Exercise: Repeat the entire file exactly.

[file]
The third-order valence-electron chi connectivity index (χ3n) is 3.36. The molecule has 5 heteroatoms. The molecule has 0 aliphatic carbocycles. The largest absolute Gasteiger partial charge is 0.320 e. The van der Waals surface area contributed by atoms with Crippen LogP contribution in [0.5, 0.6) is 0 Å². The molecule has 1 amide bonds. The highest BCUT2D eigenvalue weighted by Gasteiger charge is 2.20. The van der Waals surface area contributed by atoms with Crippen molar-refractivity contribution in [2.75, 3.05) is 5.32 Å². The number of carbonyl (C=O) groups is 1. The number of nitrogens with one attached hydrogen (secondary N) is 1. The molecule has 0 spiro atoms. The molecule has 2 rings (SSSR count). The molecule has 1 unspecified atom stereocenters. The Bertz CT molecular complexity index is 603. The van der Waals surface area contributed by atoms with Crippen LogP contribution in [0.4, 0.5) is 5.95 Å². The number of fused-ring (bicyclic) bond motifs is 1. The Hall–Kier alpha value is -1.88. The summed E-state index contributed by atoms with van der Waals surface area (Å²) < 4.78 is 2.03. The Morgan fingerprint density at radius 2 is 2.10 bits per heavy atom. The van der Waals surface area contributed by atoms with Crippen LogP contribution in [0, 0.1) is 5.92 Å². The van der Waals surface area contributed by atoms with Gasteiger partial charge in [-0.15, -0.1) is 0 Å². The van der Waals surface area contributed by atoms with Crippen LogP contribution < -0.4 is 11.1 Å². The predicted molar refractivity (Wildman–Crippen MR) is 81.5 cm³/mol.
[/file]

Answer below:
The third-order valence-electron chi connectivity index (χ3n) is 3.36. The molecule has 5 heteroatoms. The molecule has 0 aliphatic carbocycles. The largest absolute Gasteiger partial charge is 0.320 e. The van der Waals surface area contributed by atoms with Crippen LogP contribution in [0.5, 0.6) is 0 Å². The molecule has 1 amide bonds. The highest BCUT2D eigenvalue weighted by Gasteiger charge is 2.20. The van der Waals surface area contributed by atoms with Crippen molar-refractivity contribution in [2.75, 3.05) is 5.32 Å². The number of carbonyl (C=O) groups is 1. The number of nitrogens with one attached hydrogen (secondary N) is 1. The molecule has 0 spiro atoms. The molecule has 2 rings (SSSR count). The molecule has 1 unspecified atom stereocenters. The Bertz CT molecular complexity index is 603. The van der Waals surface area contributed by atoms with Crippen LogP contribution in [0.4, 0.5) is 5.95 Å². The number of fused-ring (bicyclic) bond motifs is 1. The Hall–Kier alpha value is -1.88. The summed E-state index contributed by atoms with van der Waals surface area (Å²) < 4.78 is 2.03. The Morgan fingerprint density at radius 2 is 2.10 bits per heavy atom. The van der Waals surface area contributed by atoms with Crippen LogP contribution in [0, 0.1) is 5.92 Å². The van der Waals surface area contributed by atoms with Gasteiger partial charge in [-0.15, -0.1) is 0 Å². The van der Waals surface area contributed by atoms with Crippen LogP contribution < -0.4 is 11.1 Å². The predicted molar refractivity (Wildman–Crippen MR) is 81.5 cm³/mol.